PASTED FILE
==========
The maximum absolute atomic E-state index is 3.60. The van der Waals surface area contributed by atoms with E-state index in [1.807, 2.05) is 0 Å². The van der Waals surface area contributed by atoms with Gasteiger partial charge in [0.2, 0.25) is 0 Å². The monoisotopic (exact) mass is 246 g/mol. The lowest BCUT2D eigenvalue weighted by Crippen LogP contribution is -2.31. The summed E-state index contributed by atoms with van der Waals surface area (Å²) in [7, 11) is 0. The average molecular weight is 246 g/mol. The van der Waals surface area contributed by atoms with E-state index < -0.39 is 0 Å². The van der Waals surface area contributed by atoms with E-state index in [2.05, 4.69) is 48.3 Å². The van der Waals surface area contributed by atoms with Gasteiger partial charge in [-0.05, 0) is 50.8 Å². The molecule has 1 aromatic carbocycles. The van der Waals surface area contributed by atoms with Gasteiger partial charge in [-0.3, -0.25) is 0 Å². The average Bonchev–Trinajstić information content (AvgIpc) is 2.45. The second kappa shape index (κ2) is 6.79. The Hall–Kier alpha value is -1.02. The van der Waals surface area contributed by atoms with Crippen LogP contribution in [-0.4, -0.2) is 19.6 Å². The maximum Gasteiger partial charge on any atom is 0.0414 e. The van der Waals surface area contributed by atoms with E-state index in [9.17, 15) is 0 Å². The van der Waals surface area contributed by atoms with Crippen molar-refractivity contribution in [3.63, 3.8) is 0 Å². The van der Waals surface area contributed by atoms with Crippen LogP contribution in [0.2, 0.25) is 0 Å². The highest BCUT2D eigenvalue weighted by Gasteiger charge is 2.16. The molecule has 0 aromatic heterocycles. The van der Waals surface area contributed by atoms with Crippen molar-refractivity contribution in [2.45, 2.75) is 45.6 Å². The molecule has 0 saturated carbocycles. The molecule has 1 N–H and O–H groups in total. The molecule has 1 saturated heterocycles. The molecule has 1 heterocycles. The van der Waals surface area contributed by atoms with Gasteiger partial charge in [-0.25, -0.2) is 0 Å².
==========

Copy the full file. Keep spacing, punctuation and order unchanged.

The maximum absolute atomic E-state index is 3.60. The van der Waals surface area contributed by atoms with E-state index in [1.807, 2.05) is 0 Å². The van der Waals surface area contributed by atoms with Gasteiger partial charge in [0.2, 0.25) is 0 Å². The monoisotopic (exact) mass is 246 g/mol. The lowest BCUT2D eigenvalue weighted by Crippen LogP contribution is -2.31. The summed E-state index contributed by atoms with van der Waals surface area (Å²) in [7, 11) is 0. The average molecular weight is 246 g/mol. The van der Waals surface area contributed by atoms with E-state index < -0.39 is 0 Å². The van der Waals surface area contributed by atoms with E-state index in [2.05, 4.69) is 48.3 Å². The van der Waals surface area contributed by atoms with Gasteiger partial charge in [-0.05, 0) is 50.8 Å². The molecule has 1 aromatic carbocycles. The van der Waals surface area contributed by atoms with Gasteiger partial charge in [-0.3, -0.25) is 0 Å². The average Bonchev–Trinajstić information content (AvgIpc) is 2.45. The second kappa shape index (κ2) is 6.79. The Hall–Kier alpha value is -1.02. The van der Waals surface area contributed by atoms with Crippen LogP contribution in [-0.4, -0.2) is 19.6 Å². The maximum Gasteiger partial charge on any atom is 0.0414 e. The van der Waals surface area contributed by atoms with E-state index in [9.17, 15) is 0 Å². The van der Waals surface area contributed by atoms with Crippen molar-refractivity contribution in [3.63, 3.8) is 0 Å². The van der Waals surface area contributed by atoms with Crippen LogP contribution in [0.2, 0.25) is 0 Å². The highest BCUT2D eigenvalue weighted by Gasteiger charge is 2.16. The molecule has 0 aromatic heterocycles. The van der Waals surface area contributed by atoms with Crippen molar-refractivity contribution in [2.45, 2.75) is 45.6 Å². The molecule has 0 saturated carbocycles. The molecule has 1 N–H and O–H groups in total. The molecule has 1 saturated heterocycles. The molecule has 1 heterocycles. The van der Waals surface area contributed by atoms with Gasteiger partial charge in [-0.25, -0.2) is 0 Å².